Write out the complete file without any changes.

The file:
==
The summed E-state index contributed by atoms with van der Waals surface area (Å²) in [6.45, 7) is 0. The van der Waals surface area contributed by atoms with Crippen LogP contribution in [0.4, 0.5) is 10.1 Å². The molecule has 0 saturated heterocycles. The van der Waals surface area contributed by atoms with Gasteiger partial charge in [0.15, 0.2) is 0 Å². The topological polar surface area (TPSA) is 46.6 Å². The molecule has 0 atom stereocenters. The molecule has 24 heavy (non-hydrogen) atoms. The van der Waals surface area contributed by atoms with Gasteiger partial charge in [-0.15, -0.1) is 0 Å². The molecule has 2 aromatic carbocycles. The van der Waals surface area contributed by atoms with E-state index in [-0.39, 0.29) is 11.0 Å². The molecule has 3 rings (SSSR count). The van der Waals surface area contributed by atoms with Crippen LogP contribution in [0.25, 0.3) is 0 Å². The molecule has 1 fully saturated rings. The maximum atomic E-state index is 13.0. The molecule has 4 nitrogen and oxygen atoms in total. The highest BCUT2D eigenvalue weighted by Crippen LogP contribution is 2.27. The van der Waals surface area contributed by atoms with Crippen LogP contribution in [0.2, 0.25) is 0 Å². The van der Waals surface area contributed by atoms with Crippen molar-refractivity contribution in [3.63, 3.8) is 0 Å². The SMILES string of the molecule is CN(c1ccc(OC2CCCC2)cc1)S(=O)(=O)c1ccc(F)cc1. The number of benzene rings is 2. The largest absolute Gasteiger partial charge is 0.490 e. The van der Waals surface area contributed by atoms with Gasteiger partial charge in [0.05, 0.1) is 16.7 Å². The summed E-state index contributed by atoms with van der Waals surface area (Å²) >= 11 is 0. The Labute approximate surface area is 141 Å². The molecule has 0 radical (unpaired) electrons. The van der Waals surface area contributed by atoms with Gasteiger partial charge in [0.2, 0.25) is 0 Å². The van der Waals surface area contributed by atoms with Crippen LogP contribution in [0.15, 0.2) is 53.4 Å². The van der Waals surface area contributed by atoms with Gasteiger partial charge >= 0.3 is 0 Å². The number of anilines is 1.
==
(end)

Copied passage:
The summed E-state index contributed by atoms with van der Waals surface area (Å²) in [6.45, 7) is 0. The van der Waals surface area contributed by atoms with Crippen LogP contribution in [0.4, 0.5) is 10.1 Å². The molecule has 0 saturated heterocycles. The van der Waals surface area contributed by atoms with Gasteiger partial charge in [0.15, 0.2) is 0 Å². The topological polar surface area (TPSA) is 46.6 Å². The molecule has 0 atom stereocenters. The molecule has 24 heavy (non-hydrogen) atoms. The van der Waals surface area contributed by atoms with Gasteiger partial charge in [-0.15, -0.1) is 0 Å². The molecule has 2 aromatic carbocycles. The van der Waals surface area contributed by atoms with E-state index in [-0.39, 0.29) is 11.0 Å². The molecule has 3 rings (SSSR count). The van der Waals surface area contributed by atoms with Crippen LogP contribution in [0.25, 0.3) is 0 Å². The molecule has 1 fully saturated rings. The maximum atomic E-state index is 13.0. The molecule has 4 nitrogen and oxygen atoms in total. The highest BCUT2D eigenvalue weighted by Crippen LogP contribution is 2.27. The van der Waals surface area contributed by atoms with Crippen LogP contribution in [0.2, 0.25) is 0 Å². The van der Waals surface area contributed by atoms with Crippen molar-refractivity contribution in [3.63, 3.8) is 0 Å². The SMILES string of the molecule is CN(c1ccc(OC2CCCC2)cc1)S(=O)(=O)c1ccc(F)cc1. The number of benzene rings is 2. The largest absolute Gasteiger partial charge is 0.490 e. The van der Waals surface area contributed by atoms with Gasteiger partial charge in [0.05, 0.1) is 16.7 Å². The summed E-state index contributed by atoms with van der Waals surface area (Å²) >= 11 is 0. The Labute approximate surface area is 141 Å². The molecule has 0 radical (unpaired) electrons. The van der Waals surface area contributed by atoms with Gasteiger partial charge in [0.2, 0.25) is 0 Å². The van der Waals surface area contributed by atoms with Crippen LogP contribution in [0.15, 0.2) is 53.4 Å². The van der Waals surface area contributed by atoms with Gasteiger partial charge >= 0.3 is 0 Å². The number of anilines is 1.